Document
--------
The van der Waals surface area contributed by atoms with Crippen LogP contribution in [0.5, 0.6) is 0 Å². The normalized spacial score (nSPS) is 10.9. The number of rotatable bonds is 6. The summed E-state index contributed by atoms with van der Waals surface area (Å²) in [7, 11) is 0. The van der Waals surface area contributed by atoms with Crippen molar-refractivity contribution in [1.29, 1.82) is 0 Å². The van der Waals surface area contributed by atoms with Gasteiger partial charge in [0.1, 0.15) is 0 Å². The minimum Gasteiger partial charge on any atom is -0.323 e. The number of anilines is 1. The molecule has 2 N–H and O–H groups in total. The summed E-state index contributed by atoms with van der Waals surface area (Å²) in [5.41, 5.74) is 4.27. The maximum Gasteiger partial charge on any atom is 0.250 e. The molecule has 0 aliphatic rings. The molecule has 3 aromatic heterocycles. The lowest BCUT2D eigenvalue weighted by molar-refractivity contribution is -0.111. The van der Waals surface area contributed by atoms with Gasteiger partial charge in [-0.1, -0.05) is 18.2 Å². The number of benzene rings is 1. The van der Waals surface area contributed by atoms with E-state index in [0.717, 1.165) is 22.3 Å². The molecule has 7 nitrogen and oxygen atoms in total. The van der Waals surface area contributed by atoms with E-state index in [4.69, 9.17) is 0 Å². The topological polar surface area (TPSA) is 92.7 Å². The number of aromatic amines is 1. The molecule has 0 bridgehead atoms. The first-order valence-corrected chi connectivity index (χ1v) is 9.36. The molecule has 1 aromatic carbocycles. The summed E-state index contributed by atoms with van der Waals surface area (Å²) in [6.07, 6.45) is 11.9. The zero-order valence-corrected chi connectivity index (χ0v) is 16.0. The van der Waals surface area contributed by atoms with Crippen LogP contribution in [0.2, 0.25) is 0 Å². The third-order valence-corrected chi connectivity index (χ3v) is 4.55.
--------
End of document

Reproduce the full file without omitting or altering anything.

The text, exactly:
The van der Waals surface area contributed by atoms with Crippen LogP contribution in [0.5, 0.6) is 0 Å². The normalized spacial score (nSPS) is 10.9. The number of rotatable bonds is 6. The summed E-state index contributed by atoms with van der Waals surface area (Å²) in [7, 11) is 0. The van der Waals surface area contributed by atoms with Crippen molar-refractivity contribution in [1.29, 1.82) is 0 Å². The van der Waals surface area contributed by atoms with Gasteiger partial charge in [0.1, 0.15) is 0 Å². The minimum Gasteiger partial charge on any atom is -0.323 e. The number of anilines is 1. The molecule has 2 N–H and O–H groups in total. The summed E-state index contributed by atoms with van der Waals surface area (Å²) in [5.41, 5.74) is 4.27. The maximum Gasteiger partial charge on any atom is 0.250 e. The molecule has 0 aliphatic rings. The molecule has 3 aromatic heterocycles. The lowest BCUT2D eigenvalue weighted by molar-refractivity contribution is -0.111. The van der Waals surface area contributed by atoms with Gasteiger partial charge in [-0.1, -0.05) is 18.2 Å². The number of benzene rings is 1. The van der Waals surface area contributed by atoms with E-state index in [0.717, 1.165) is 22.3 Å². The molecule has 7 nitrogen and oxygen atoms in total. The van der Waals surface area contributed by atoms with E-state index in [4.69, 9.17) is 0 Å². The topological polar surface area (TPSA) is 92.7 Å². The number of aromatic amines is 1. The molecule has 0 bridgehead atoms. The first-order valence-corrected chi connectivity index (χ1v) is 9.36. The molecule has 1 aromatic carbocycles. The summed E-state index contributed by atoms with van der Waals surface area (Å²) in [6.07, 6.45) is 11.9. The zero-order valence-corrected chi connectivity index (χ0v) is 16.0. The van der Waals surface area contributed by atoms with Crippen LogP contribution in [0.2, 0.25) is 0 Å². The third-order valence-corrected chi connectivity index (χ3v) is 4.55.